Social media and digital and mobile communications have transformed public discourse. For all the social and economic benefit this can bring, the new channels have disoriented audiences, who have to develop new strategies for distinguishing fact from fiction. In fragile contexts ‘fake news’ can often mean the difference between peace and violence.
Social media and the digital and mobile communications technologies which support its use have disrupted and transformed public discourse everywhere. A wider and more diverse range of voices and views can air. News – including business news – and opinion can be shared phenomenally quickly.
For all the social and economic benefit this can bring, the new social channels have also been disorienting for citizen and consumer audiences, who have had to develop new skills and strategies for distinguishing fact from fiction. When, in fragile states, ‘fake news’ can mean the difference between peace and violence, it is vital that trustworthy information is shared through widely accessible media channels.
What We Do:
Working with and through media organisations – with journalists, media owners and political and community leaders – is key to building a sustainable peace in countries experiencing conflict.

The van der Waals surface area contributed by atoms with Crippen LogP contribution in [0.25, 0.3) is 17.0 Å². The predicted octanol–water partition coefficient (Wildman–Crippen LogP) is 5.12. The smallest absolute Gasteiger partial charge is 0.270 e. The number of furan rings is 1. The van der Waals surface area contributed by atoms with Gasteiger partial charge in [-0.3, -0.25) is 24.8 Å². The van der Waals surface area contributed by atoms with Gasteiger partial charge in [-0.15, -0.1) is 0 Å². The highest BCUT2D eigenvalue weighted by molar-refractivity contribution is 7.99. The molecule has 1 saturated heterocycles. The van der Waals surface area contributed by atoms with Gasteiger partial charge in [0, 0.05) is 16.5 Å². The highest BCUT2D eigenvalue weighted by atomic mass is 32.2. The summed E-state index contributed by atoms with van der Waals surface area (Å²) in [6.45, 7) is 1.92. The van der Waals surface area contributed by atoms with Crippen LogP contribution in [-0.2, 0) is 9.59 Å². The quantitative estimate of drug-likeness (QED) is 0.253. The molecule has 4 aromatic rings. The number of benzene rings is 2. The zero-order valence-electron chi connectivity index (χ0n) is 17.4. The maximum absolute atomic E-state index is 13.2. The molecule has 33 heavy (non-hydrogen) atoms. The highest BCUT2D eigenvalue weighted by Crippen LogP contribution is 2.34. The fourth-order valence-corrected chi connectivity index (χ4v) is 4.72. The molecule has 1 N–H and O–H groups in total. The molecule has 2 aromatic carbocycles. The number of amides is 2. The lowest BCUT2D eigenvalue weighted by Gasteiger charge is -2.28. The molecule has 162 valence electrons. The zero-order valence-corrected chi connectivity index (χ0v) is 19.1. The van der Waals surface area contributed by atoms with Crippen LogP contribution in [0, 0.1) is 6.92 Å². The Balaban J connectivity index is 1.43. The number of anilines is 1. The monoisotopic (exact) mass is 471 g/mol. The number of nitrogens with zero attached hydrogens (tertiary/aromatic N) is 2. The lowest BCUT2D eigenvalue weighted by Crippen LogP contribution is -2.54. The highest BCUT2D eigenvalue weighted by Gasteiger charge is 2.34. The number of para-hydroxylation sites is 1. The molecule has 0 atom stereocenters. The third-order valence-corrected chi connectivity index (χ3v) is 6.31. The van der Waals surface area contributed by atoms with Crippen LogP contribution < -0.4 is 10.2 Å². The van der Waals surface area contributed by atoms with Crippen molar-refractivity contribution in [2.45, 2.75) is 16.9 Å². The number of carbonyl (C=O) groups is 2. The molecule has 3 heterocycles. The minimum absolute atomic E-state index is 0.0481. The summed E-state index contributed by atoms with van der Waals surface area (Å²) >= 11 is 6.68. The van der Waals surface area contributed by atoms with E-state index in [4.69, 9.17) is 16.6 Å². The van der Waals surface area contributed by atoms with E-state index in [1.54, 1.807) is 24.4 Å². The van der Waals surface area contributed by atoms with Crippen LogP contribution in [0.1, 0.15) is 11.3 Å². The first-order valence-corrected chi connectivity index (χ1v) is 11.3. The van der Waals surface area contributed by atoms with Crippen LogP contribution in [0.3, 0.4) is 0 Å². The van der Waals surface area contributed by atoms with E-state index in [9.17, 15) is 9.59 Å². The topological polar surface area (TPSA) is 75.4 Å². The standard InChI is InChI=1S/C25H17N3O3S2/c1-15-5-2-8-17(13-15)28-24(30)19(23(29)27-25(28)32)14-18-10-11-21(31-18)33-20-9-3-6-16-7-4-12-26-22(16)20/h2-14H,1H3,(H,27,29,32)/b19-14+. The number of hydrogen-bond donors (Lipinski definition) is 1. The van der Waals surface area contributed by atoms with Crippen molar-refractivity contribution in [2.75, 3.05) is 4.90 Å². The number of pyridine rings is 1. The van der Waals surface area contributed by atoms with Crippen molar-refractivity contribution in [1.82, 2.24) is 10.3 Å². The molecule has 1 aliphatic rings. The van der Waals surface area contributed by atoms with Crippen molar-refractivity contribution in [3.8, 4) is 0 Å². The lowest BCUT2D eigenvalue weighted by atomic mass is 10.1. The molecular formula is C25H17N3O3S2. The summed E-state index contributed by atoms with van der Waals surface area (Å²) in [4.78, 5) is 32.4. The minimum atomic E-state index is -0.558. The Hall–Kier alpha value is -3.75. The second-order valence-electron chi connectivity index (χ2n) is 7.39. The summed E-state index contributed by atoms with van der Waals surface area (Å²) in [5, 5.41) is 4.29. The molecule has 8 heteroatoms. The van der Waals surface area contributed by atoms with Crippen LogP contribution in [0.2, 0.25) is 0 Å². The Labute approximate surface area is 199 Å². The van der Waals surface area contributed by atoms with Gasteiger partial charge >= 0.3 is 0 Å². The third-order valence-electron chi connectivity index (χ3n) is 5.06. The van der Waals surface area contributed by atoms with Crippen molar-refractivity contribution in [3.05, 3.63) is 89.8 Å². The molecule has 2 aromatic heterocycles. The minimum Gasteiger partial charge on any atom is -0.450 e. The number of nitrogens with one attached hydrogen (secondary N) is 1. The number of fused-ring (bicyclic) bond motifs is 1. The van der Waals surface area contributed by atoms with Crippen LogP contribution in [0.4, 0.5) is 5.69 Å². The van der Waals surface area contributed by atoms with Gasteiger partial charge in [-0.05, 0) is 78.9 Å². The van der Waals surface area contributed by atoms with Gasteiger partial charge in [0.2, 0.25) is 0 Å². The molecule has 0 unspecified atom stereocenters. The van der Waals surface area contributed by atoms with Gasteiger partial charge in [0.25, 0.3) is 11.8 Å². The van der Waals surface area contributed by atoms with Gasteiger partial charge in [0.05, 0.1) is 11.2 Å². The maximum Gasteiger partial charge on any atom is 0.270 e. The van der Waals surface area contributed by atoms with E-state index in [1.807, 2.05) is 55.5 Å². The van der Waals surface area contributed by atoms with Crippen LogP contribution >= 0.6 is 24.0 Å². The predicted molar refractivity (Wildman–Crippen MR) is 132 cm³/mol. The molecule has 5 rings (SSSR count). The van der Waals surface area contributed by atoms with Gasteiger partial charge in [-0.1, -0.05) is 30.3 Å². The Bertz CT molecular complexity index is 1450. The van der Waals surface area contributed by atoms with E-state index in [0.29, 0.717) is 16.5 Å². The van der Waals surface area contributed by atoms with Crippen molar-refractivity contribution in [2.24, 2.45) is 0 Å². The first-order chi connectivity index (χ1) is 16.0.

Integrity’s strengths in research, analysis, monitoring and evaluation can support donor-funded media initiatives of all types. We offer local and national level needs’ assessments including audience research and media and social media mapping and monitoring.
We work with media organisations to help them design audience-focused, sustainable projects which can be easily monitored on an ongoing basis, including through web analytics. Working with local partners we offer capacity development programmes for journalists, emphasising an ethical reporting approach which helps build trust with communities and helps keep individual journalists safe from harm.